“The first challenge we face here as pastors is not knowing how to counsel the traumatised people, as we are traumatised ourselves, so we need special training as leaders on counselling.”
This need was expressed by South Sudanese pastors now living in the refugee camps in Uganda. During March and May 2017, Aron Mwasile, Director of Incontext East Africa visited the refugee camps in Uganda to see for himself what the situation was like and compiled a full assessment report highlighting the need expressed by the pastors.
The brutal civil war in South Sudan that broke out in December 2013 resulted in millions fleeing the country. More than a million of these refugees now live in various refugee camps in northern Uganda. In response to this request, INcontext launched Project Restoration to provide trauma counselling and training in trauma counselling to South Sudanese refugees. The project aimed to provide trauma counselling for the refugee pastors whilst, training them, to do trauma counseling with their congregation members. INcontext International invited Petra Institute for Children Ministry to conduct the trauma counseling training for South Sudanese refugees in Uganda.
The first training took place from 7 to 11 August 2017 in Arua district in Northern Uganda. The training was attended by 34 refugee pastors from Rhino, Bidi Bidi and Moyo refugee camps. Ugandan pastors from Arua and missionaries at the Arua YWAM base were invited as well, bringing the total to 39 participants. The training was presented by three facilitators, namely Louwrens and Theunis Scheepers from South Africa and Samuel Malish, a South Sudanese refugee trained as mentor by Petra Institute for Children Ministry. Both Louwrens and Theunis are former employees of Petra Institute and now act as associates of the institute.
This year the training was held in the Rhino Refugee Camp, Ofua 3 section. The trainers from Petra Institute for Children Ministry and the Incontext team from Tanzania, who provided the logistical support, lived among the refugees, creating opportunity to create deep relationships with participants.
Ten South Sudanese pastors were selected from the group trained in 2017 to attend a week of tutor training from 27 – 31 August. They were trained to present two days from the Petra Institute course “Entering the World of a Child”, as well as Matthew 18, focusing on leadership. During the second week (3-7 September) 23 children’s workers from various denominations joined the team and the 10 pastors presented the first two days of training. Louwrens and Theunis Scheepers presented three days from Petra Institute’s “Walking with Wounded Children” course focusing on trauma and using sandbox and toys as tools to help traumatised people verbalising their traumatic experiences. Joseph Oyet, a South Sudanese refugee recently trained by Petra Institute for Children Ministry, joined the facilitation team during the second week.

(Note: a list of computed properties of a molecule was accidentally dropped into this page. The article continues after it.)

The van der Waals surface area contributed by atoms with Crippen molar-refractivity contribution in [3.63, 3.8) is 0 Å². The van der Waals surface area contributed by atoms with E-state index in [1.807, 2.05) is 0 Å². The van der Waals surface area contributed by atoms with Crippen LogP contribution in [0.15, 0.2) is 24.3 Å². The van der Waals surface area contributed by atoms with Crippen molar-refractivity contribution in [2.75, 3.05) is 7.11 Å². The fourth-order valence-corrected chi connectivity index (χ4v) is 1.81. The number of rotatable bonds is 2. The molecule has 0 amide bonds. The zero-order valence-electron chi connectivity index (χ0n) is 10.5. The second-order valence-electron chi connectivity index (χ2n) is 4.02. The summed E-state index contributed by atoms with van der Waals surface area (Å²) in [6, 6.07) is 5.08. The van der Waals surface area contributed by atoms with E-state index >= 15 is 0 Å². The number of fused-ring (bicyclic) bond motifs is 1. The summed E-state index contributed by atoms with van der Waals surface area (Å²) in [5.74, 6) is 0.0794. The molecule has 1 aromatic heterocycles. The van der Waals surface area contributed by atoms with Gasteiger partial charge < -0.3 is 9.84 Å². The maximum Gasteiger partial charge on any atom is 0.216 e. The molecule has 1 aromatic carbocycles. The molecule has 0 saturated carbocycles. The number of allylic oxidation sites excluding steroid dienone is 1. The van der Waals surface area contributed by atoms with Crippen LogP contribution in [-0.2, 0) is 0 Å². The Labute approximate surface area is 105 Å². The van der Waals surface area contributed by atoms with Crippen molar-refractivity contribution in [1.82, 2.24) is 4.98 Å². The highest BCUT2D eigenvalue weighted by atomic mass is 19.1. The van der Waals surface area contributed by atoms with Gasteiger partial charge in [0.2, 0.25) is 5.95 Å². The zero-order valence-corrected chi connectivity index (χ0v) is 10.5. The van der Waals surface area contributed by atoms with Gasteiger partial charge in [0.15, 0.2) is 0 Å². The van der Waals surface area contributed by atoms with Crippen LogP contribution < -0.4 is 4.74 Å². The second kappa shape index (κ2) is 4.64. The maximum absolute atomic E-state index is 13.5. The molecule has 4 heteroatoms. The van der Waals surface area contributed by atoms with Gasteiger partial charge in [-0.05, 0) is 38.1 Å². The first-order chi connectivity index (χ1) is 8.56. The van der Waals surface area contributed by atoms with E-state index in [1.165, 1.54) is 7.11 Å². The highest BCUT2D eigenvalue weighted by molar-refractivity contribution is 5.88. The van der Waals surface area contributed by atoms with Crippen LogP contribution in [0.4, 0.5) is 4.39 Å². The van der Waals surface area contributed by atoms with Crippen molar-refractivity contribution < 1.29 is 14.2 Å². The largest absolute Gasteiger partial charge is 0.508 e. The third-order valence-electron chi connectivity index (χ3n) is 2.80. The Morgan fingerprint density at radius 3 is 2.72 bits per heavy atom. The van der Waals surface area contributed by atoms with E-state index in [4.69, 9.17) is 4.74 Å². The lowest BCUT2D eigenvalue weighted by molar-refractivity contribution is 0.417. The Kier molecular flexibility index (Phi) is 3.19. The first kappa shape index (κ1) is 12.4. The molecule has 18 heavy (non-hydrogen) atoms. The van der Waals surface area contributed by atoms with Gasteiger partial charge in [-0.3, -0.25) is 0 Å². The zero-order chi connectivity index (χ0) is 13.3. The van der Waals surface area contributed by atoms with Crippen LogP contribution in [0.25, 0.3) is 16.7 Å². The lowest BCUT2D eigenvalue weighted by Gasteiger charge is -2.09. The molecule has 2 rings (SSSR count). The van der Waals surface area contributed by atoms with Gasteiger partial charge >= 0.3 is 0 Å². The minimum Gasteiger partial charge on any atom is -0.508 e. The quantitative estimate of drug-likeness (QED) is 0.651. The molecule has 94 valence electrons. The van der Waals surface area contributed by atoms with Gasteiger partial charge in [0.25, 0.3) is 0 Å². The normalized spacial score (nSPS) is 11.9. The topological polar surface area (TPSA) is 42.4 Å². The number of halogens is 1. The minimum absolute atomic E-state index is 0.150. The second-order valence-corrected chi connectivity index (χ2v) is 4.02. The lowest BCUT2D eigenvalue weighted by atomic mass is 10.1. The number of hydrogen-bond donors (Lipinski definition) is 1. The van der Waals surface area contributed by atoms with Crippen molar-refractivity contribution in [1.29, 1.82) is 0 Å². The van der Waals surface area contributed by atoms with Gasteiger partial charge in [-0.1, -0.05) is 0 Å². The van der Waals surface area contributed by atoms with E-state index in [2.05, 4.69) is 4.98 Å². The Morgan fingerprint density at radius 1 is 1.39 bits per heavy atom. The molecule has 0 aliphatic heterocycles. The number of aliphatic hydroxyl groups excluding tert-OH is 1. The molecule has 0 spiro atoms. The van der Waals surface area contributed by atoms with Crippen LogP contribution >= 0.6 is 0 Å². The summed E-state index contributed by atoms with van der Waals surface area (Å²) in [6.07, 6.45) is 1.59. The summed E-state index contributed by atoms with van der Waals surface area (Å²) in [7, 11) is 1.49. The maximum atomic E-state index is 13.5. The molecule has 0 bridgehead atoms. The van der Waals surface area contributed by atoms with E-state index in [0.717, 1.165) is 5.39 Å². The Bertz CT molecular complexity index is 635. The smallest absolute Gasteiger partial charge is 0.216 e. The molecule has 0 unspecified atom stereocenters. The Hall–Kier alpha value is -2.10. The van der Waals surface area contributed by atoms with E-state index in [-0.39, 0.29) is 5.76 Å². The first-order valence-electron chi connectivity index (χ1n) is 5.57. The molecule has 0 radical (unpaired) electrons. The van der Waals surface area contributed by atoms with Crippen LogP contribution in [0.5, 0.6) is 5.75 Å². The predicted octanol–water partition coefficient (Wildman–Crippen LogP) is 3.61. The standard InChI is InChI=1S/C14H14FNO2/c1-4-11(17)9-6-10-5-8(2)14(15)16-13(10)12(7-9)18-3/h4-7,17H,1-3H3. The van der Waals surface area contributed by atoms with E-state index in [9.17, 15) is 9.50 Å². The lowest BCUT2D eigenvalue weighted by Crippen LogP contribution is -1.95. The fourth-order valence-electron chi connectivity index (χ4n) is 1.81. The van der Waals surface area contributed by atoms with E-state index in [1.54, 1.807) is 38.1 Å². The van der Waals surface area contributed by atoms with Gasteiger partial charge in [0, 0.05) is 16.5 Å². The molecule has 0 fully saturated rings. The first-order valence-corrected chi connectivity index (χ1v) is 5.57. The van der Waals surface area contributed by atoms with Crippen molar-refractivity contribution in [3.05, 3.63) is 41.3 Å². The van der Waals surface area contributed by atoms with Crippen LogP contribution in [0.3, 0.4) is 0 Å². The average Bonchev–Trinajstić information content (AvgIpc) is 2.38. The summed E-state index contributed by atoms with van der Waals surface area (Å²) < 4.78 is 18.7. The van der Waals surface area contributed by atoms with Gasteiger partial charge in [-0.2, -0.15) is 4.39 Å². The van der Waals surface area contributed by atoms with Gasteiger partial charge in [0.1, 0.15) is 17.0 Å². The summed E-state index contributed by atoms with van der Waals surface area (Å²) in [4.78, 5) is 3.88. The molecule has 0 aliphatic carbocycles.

The group of tutors were challenged on their view of their ministry and their attitude towards children in their communities. They looked at Jesus’s approach to the marginalized, especially children, through the devotional stories. The message from Mat 18:1-4 took root in many hearts and this was evident in the way they presented the content and process during practice.
Participants shared that they engaged for the first time in months with their small children due to the knowledge they gained in the training sessions. Israel shared that after the training in 2017, he recognised the symptoms of trauma in his son and with the skills he learned, he was able to help his son. Emmanuel and Michael told that they were challenged to take serious the relationship with their own children.
Emmanuel is very traumatised through the death of his four brothers in an incident that happened in front of him. In a practical session during the training, the participants played with children. When Emmanuel went home, he took his six-month-old child in his arms for the first time in four months.
The same day, when Michael went home but did not as he usually did, sent out his kids. He went to them, sat down and played with them. Both Emmanuel and Michael shared how the contact and playing with children help to bring healing in themselves and their families.
The tutors learned how to facilitate different aspects of the course content; do needs assessment; active listening skills and reflecting on course content with students.
TRAINING OF CHILDREN’S WORKERS
The tutors then presented two days of training to 23 children’s workers, putting into practise all the new skills they acquired. They performed very well in presenting the first two days and showed no hesitation in engaging with families and children in the community when they were sent out; setting a good example for the children workers they trained. The joy expressed on the faces of the participants and the children during 1-1 games, the board game and the sandbox was evidence that good relationships were established.
THE WAY FORWARD
This was the second step in a process to identify and develop tutors that can continue to present this training in the future. After discussions between the INcontext East Africa Director and Petra Institute for Children Ministry associates, the 10 tutors as well as the mentors representing Petra Institute, it was proposed that Samuel Malish and Joseph Oyet will do follow up trips to the camps to meet the 10 tutors. They will use as many of them as possible when they present the “Entering the World of a Child” course in the refugee camps. A follow-up training for the 10 tutors will be conducted within the next 12 months. The goal is to prepare them to present 5-days of training, including the material from the “Walking with Wounded Children” course.
May true healing come to the oppressed of South Sudan!